Born in Brazil but living in Japan for nearly two decades, Kleber Koike believes winning might not be enough for him to secure a shot at the RIZIN featherweight championship.
Set to headlined Wednesday’s RIZIN Trigger 2 against veteran Ulka Sasaki at the Ecopa Arena, a 15-minute drive away from home in Shizuoka, Koike told MMA Fighting he was expected to face Juntaro Ushiku for the gold but the champion “said he’s injured.” Koike doesn’t buy it, but remains confident that “it’s a matter of time until I fight for the belt.”
A win over Sasaki would move Koike, a former KSW champion, to 4-0 under the RIZIN banner in just 15 months, but stills expects the promotion to push Mikuru Asakura first even though Koike choked him unconscious this past June.
And even though he tapped his more-famous opponent in his most recent bout, Koike stills expects Asakura to be in a more favorable position following decision victories over Kyohei Hagiwara and Yutaka Saito in the fourth quarter of 2021.
“It’s up to them now,” Koike said. “I consider myself the No. 1 contender but Asakura, whom I beat in June, is coming off two wins and is a popular guy and the promotion wants to make him a champion, so he might jump the line ahead of me. He’s Japan’s [Conor] McGregor, there’s nothing you can say.
“I had a conversation with RIZIN and they might to a grand prix this year, and I wanted to fight for the belt before the tournament so I can enter it as the champion. It’s up to them. I’m learning that being a fighter is not enough, what counts is marketing and social media, and Asakura is strong in that area. The promotion gives him this privilege only because of that.”
Not getting a title shot is upsetting, but Koike has received positive feedback in Japan for his victory over Asakura, especially for the dekasegi and gaijin community — foreigners that have move to Japan for work.
“Today I can say I’ve changed many people’s lives,” he said. “I’m not bragging, but [Roberto] Satoshi and I are putting the dekasegi on another level. In the past, people would say, ‘Oh, he’s just another gaijin.’ But we’ve earned our space and it’s reflecting in the Brazilian community.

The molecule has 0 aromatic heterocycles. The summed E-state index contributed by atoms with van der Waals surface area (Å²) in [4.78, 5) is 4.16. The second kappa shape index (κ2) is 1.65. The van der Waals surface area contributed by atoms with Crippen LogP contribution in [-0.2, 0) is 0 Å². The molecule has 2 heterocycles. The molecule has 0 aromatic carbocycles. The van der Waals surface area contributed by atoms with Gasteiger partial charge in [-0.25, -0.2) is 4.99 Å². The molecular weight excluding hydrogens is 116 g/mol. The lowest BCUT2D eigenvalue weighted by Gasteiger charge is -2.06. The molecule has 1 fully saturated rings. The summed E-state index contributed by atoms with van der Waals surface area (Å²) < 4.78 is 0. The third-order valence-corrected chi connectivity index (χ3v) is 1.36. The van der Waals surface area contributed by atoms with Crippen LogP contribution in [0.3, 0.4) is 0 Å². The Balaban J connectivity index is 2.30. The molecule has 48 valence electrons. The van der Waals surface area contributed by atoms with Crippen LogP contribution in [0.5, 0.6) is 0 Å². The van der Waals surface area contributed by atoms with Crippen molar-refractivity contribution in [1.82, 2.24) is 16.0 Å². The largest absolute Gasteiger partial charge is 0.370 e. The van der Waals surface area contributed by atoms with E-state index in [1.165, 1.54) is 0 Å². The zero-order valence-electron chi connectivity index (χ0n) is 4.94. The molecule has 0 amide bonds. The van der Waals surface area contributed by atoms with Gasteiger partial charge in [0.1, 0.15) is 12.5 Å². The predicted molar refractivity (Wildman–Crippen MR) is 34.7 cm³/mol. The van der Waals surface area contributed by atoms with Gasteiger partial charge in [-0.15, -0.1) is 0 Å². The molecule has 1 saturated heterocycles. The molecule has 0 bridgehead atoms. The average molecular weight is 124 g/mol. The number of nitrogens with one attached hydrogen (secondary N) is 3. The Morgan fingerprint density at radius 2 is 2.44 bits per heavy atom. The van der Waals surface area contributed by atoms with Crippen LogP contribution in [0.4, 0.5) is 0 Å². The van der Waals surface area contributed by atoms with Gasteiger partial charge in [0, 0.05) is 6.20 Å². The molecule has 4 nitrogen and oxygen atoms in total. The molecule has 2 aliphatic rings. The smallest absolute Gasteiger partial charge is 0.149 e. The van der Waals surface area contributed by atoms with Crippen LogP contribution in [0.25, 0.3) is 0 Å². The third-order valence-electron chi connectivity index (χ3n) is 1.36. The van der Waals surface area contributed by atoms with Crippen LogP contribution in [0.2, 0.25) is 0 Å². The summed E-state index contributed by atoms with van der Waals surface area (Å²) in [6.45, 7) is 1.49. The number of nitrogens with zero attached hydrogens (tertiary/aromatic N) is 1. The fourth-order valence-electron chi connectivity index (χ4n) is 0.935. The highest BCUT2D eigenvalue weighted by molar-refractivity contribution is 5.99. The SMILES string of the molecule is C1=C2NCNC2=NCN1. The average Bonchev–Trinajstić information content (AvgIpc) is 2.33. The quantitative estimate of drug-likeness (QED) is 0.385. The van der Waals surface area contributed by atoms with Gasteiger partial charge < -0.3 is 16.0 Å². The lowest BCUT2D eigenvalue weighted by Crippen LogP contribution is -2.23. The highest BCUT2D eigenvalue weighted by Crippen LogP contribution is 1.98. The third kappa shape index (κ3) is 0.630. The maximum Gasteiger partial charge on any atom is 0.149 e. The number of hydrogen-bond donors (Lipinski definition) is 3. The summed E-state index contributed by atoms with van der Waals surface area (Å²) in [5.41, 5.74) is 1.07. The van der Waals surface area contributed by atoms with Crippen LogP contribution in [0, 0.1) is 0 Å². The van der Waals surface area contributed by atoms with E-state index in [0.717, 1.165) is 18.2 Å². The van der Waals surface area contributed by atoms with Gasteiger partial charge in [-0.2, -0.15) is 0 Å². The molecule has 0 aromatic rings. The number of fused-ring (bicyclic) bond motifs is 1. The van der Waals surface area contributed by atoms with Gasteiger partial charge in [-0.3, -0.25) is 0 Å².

“People don’t say gaijin anymore, they say ‘Brazilians that are fighting for RIZIN.’ ‘Do you know the champion, Satoshi, and the one that beat Asakura?’ It’s been seven months since the fight and I’m still recognized in the streets and asked for pictures.
The first thing they say is, ‘Oh, it’s the kid that beat Asakura.’”
Koike remains confident that the RIZIN belt will eventually come, but must get past through Sasaki first. The UFC veteran is 2-3 since joining RIZIN in 2018, a run that includes a decision victory over Manel Kape, but lost a decision to Yoshinori Horie in his most recent appearance. Koike recalls losing a no-gi match to Sasaki a decade ago in Japan, and said “that’s why I think he agreed to this fight.”
“But we are in different times and we’re fighting MMA. I see myself submitting him,” Koike said. “I don’t think he’ll stand and trade with me. I don’t have the flashiest or best striking, but he hasn’t traded much after getting his jaw broken. His best weapon is the grappling and so is mine, so I don’t see a path for victory for him. He makes a lot of mistakes on the ground. He has a good back take, you can’t deny that, but his grappling is loose.”